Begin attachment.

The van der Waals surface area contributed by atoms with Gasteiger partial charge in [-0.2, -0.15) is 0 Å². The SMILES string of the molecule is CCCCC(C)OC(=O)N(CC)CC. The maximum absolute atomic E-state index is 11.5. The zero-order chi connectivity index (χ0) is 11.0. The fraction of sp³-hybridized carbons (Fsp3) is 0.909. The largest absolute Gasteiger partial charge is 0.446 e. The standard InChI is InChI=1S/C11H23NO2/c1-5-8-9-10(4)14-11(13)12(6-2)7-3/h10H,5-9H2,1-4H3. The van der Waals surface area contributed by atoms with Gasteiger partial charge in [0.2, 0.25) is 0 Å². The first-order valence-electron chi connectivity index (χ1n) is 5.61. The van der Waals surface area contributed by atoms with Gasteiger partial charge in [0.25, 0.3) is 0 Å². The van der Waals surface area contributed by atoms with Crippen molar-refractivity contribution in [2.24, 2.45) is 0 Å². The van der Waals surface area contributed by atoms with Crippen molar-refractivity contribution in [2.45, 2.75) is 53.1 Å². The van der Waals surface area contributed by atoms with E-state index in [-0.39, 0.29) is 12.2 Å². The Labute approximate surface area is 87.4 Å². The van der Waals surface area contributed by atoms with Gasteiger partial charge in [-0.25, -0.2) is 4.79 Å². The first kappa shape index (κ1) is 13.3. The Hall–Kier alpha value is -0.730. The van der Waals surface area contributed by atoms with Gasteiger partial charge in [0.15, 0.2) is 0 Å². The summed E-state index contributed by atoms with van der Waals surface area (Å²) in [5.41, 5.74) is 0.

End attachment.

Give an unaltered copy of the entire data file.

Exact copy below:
The van der Waals surface area contributed by atoms with Gasteiger partial charge in [-0.2, -0.15) is 0 Å². The SMILES string of the molecule is CCCCC(C)OC(=O)N(CC)CC. The maximum absolute atomic E-state index is 11.5. The zero-order chi connectivity index (χ0) is 11.0. The fraction of sp³-hybridized carbons (Fsp3) is 0.909. The largest absolute Gasteiger partial charge is 0.446 e. The standard InChI is InChI=1S/C11H23NO2/c1-5-8-9-10(4)14-11(13)12(6-2)7-3/h10H,5-9H2,1-4H3. The van der Waals surface area contributed by atoms with Gasteiger partial charge in [0.2, 0.25) is 0 Å². The first-order valence-electron chi connectivity index (χ1n) is 5.61. The van der Waals surface area contributed by atoms with Gasteiger partial charge in [0.25, 0.3) is 0 Å². The van der Waals surface area contributed by atoms with Crippen molar-refractivity contribution in [2.24, 2.45) is 0 Å². The van der Waals surface area contributed by atoms with Crippen molar-refractivity contribution in [2.45, 2.75) is 53.1 Å². The van der Waals surface area contributed by atoms with E-state index in [-0.39, 0.29) is 12.2 Å². The Labute approximate surface area is 87.4 Å². The van der Waals surface area contributed by atoms with Gasteiger partial charge in [-0.25, -0.2) is 4.79 Å². The first kappa shape index (κ1) is 13.3. The Hall–Kier alpha value is -0.730. The van der Waals surface area contributed by atoms with Gasteiger partial charge in [0.15, 0.2) is 0 Å². The summed E-state index contributed by atoms with van der Waals surface area (Å²) in [5.41, 5.74) is 0.